How does one go about breaking down the individual performances in this game? Or rather; how does one go about choosing specific players in a game in which nearly every Raider player contributed to such a completely dominating performance? I am going to attempt to try.
As entertaining as it was to watch this game, the hardest part was really dissecting it in the usual fashion. It almost seemed wrong to try and do such a thing considering the way the Raiders played as a cohesive unit.
In my usual way, I will make my best attempt to view the performances in a vacuum. But, seriously, where did this come from? It is almost frustrating watching this team play so well because it makes you wonder how they looked so terrible just last week versus the 49ers. Could it be that they just match up better against the Broncos? Or could it be bigger than that? Could the lightbulb have finally turned on that turns things around?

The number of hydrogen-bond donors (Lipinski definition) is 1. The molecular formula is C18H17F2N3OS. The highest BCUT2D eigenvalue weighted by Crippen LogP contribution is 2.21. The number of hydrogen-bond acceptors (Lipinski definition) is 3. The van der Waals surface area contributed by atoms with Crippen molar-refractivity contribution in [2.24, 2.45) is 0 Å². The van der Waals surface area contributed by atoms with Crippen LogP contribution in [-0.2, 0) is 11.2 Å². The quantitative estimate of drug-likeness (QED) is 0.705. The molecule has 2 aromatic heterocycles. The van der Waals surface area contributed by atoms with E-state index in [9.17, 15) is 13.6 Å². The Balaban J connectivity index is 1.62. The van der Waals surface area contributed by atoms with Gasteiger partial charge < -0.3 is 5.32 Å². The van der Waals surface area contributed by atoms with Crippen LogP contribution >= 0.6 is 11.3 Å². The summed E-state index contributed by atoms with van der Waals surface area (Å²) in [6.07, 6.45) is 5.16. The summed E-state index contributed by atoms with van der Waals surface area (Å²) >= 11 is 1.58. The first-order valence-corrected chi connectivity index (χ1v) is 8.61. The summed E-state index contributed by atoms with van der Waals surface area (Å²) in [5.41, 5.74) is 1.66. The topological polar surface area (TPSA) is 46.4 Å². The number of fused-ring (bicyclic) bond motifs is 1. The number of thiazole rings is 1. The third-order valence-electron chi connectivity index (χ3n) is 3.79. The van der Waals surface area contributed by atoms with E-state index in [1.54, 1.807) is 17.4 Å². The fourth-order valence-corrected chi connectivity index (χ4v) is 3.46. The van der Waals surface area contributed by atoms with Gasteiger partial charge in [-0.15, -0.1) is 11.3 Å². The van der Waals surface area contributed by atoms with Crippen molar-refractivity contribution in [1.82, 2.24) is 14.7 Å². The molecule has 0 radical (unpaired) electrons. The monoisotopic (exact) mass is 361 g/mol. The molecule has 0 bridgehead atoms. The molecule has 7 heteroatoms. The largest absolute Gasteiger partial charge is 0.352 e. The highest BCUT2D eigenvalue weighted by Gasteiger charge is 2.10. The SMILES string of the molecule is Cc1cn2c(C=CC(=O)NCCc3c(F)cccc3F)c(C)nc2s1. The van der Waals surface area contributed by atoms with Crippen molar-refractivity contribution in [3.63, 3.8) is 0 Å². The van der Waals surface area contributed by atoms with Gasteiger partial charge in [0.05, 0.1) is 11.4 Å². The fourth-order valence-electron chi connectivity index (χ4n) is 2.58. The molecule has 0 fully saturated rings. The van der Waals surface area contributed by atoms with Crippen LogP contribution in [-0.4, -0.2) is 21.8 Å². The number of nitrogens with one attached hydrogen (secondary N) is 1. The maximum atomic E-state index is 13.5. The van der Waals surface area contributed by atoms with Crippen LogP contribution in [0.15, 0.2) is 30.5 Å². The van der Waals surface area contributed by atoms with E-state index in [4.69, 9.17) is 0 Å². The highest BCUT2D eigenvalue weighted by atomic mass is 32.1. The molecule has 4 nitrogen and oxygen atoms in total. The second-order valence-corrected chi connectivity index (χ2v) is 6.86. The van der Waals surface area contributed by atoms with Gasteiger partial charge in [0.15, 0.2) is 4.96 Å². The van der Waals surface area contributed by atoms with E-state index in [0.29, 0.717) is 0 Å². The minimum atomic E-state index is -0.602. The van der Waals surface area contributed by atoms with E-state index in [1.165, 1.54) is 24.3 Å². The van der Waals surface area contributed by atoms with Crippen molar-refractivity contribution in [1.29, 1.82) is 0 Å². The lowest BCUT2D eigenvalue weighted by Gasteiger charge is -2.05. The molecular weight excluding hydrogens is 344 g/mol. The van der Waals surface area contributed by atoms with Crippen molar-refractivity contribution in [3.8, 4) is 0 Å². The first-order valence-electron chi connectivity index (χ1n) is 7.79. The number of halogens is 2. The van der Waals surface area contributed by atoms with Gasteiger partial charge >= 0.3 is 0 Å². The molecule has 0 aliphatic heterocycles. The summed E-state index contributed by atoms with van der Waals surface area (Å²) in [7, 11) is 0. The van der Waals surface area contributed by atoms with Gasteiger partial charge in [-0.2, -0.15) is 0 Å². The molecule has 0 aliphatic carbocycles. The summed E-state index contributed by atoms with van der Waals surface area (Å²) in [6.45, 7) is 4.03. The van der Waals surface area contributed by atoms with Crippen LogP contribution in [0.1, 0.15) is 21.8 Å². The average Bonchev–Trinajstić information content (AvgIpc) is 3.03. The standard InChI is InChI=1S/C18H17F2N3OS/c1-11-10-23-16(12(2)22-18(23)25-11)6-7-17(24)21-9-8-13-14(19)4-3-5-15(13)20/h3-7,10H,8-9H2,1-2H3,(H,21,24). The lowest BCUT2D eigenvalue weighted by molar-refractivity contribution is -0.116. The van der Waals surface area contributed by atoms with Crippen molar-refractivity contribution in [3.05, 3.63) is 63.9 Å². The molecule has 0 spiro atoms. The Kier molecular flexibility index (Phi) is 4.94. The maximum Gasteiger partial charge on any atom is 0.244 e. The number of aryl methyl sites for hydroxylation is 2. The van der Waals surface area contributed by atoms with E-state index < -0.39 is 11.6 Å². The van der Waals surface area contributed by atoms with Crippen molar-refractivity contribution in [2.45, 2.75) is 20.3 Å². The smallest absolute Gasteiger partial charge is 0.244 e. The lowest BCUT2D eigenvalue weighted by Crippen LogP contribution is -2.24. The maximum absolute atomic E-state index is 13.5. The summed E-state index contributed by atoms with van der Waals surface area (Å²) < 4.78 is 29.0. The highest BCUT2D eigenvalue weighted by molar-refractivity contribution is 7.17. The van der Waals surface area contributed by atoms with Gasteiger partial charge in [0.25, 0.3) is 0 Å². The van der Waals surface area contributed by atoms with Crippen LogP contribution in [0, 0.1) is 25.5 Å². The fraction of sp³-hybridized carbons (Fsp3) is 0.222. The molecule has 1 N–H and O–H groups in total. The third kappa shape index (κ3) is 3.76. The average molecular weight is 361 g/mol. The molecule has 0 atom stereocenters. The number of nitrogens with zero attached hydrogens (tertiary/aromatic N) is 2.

I know that is a lot of questions. All of which we will try to break down in due time. For now, I must get to the daunting task at hand.
An career best day for McFadden helped lead to the Raider to an historic day in points scored and rushing yards. McFadden ran for 165 yards and 4 TDs! In the process he had his longest ever run from scrimmage (57 yards). He also had runs of 40, 18, 15, and 12 yards and a 19 yard screen pass he took for one of his TD's. Those big runs helped him to an average of a ridiculous 10.3 yards per carry in this game. I have said it before that he is a different player this year than he has ever been. It shows in the fact that he is averaging well over 100 yards a game this season (111.4) and is on pace for over 1500 yards on the season. All while having missed two games with injury.
In this game he showed off his elusiveness as well as his newfound ability to drive through would be tacklers for extra yards. But in this game he showed something he had not shown us before: the ability to run away from the defense. That was something he showed with great regularity in college. But in the NFL, he had never done it. He would always get caught from behind. But on that 57 yard run, he first navigated his way through the first wave of defenders, and this time when it was "off to the races", he won. He has suddenly become the guy the Raiders rely upon to make their offense explosive. While it is never great to rely so much on one single player, at least the Raiders can ride that horse for as long as possible.